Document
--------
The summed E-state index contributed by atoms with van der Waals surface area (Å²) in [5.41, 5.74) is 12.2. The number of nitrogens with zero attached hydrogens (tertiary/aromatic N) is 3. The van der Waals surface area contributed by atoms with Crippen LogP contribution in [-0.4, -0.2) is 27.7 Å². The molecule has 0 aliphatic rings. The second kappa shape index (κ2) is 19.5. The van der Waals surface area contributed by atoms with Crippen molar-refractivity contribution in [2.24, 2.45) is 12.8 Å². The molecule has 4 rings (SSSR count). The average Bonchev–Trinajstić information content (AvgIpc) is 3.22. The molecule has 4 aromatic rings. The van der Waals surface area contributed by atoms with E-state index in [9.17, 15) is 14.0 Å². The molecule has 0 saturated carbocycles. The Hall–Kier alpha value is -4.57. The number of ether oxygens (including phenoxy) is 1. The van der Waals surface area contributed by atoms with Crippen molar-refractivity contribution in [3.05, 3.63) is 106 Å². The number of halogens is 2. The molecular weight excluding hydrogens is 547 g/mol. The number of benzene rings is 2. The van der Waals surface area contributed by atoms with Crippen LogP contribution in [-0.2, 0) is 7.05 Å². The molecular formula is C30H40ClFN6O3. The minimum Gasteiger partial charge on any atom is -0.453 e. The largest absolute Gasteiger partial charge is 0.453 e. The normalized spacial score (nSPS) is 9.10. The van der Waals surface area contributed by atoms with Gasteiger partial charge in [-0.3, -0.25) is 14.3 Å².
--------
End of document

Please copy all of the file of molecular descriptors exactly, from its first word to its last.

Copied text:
The summed E-state index contributed by atoms with van der Waals surface area (Å²) in [5.41, 5.74) is 12.2. The number of nitrogens with zero attached hydrogens (tertiary/aromatic N) is 3. The van der Waals surface area contributed by atoms with Crippen LogP contribution in [-0.4, -0.2) is 27.7 Å². The molecule has 0 aliphatic rings. The second kappa shape index (κ2) is 19.5. The van der Waals surface area contributed by atoms with Crippen molar-refractivity contribution in [2.24, 2.45) is 12.8 Å². The molecule has 4 rings (SSSR count). The average Bonchev–Trinajstić information content (AvgIpc) is 3.22. The molecule has 4 aromatic rings. The van der Waals surface area contributed by atoms with E-state index in [9.17, 15) is 14.0 Å². The molecule has 0 saturated carbocycles. The Hall–Kier alpha value is -4.57. The number of ether oxygens (including phenoxy) is 1. The van der Waals surface area contributed by atoms with Crippen molar-refractivity contribution in [3.05, 3.63) is 106 Å². The number of halogens is 2. The molecular weight excluding hydrogens is 547 g/mol. The number of benzene rings is 2. The van der Waals surface area contributed by atoms with Crippen LogP contribution in [-0.2, 0) is 7.05 Å². The molecular formula is C30H40ClFN6O3. The minimum Gasteiger partial charge on any atom is -0.453 e. The largest absolute Gasteiger partial charge is 0.453 e. The normalized spacial score (nSPS) is 9.10. The van der Waals surface area contributed by atoms with Gasteiger partial charge in [-0.3, -0.25) is 14.3 Å².